prise itself: in teacher quality, curriculum, facilities, and so forth. In the 1990s, however, it appeared that the litigation era reaching back to Brown was drawing to a close and that federal desegregation cases might soon no longer serve as a primary tool for trying to improve educational opportunities for inner-city poor and minority youth. Advocates began to think that school finance litigation might be a promising substitute (Tatel, 1992). For needy children attending high-cost, urban schools, however, school finance litigation would be far more attractive if the definition of equity on which it was based was broader than the conventional approach of wealth discrimination.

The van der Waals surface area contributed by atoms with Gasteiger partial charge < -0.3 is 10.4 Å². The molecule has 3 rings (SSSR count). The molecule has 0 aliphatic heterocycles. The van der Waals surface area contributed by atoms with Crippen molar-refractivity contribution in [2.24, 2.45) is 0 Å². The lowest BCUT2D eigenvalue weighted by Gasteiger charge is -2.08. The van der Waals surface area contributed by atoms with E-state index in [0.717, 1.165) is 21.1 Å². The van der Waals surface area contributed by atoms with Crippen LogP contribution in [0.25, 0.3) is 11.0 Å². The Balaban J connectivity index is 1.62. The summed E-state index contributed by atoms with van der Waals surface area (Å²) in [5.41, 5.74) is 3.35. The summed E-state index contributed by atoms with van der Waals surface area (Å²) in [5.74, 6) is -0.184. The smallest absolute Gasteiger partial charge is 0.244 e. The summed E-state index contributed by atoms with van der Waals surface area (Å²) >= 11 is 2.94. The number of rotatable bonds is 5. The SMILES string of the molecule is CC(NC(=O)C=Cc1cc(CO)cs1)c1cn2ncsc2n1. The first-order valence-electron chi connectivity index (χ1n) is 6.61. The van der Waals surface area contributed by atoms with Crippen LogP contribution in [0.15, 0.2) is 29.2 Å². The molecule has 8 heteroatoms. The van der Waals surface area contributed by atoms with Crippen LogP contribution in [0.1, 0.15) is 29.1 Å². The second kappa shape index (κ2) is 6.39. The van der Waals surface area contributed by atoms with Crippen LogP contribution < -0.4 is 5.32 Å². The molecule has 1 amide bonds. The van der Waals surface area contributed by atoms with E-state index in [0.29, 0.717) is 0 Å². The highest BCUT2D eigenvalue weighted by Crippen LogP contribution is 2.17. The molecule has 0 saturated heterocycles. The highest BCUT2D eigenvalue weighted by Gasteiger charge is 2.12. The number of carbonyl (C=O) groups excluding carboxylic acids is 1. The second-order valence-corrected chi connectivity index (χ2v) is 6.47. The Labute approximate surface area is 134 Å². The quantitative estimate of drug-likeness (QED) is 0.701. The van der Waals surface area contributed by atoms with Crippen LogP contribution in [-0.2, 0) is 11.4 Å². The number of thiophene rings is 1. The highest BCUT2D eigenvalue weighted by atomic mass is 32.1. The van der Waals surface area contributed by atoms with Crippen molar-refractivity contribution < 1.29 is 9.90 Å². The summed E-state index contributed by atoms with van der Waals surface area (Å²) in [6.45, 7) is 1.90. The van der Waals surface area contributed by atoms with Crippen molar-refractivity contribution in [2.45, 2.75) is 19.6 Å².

The new approach to equity that seeks to address many of these new equity concerns concentrates attention on the adequacy of education rather than on the distribution of education resources. The next chapter continues our investigation into educational equity by exploring the promises and pitfalls of expanding equity to encompass adequacy.